This large palace is one of the more impressive structures at the Umayyad archeological site in Anjar, Lebanon. The settlement, which was founded at the beginning of the 8th century, is located in the Beqaa Valley (sometimes written as the Bekaa Valley). Though today it is a dusty backwater, in its heyday Anjar was an important commercial center that sat at the crossroads of two important trade routes. The original city was completely surrounded by walls that incorporated forty watch towers. In addition to the large palace, the city had a Grand Mosque, public baths, and a small palace where the Caliph’s harem was housed.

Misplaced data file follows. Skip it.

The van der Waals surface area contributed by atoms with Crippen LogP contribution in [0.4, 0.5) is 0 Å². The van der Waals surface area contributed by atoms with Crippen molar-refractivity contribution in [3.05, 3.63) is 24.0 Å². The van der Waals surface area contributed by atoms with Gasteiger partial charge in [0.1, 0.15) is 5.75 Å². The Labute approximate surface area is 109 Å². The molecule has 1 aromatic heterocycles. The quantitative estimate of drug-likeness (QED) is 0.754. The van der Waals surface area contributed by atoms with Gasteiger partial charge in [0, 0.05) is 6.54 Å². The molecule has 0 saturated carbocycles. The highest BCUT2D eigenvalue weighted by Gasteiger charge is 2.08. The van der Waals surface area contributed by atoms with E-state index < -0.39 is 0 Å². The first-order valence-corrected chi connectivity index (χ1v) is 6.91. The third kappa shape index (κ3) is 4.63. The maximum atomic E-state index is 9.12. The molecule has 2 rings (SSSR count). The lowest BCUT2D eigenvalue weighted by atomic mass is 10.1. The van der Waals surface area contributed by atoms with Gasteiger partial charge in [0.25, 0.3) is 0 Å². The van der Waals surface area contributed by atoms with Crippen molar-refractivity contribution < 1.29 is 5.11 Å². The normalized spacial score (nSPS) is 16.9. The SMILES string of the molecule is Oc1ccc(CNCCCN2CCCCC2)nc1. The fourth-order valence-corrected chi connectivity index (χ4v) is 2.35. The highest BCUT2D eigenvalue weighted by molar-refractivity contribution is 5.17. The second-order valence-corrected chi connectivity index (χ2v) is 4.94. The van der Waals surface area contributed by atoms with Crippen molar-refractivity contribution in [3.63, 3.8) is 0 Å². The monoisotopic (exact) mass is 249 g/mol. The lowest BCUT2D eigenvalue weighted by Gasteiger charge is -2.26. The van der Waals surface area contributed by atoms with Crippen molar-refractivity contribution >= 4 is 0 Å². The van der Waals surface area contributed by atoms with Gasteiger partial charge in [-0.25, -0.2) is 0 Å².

Ancient Anjar existed for only a moment in time. The city was abandoned in 744 AD after it was invaded and partially destroyed. But the short life of the site is what makes it so interesting to archeologists. Because it was so quickly abandoned, Anjar constitutes an outstanding example of 8th century town planning under the Umayyad caliphate, and for this reason it was awarded UNESCO World Heritage status in 1984.
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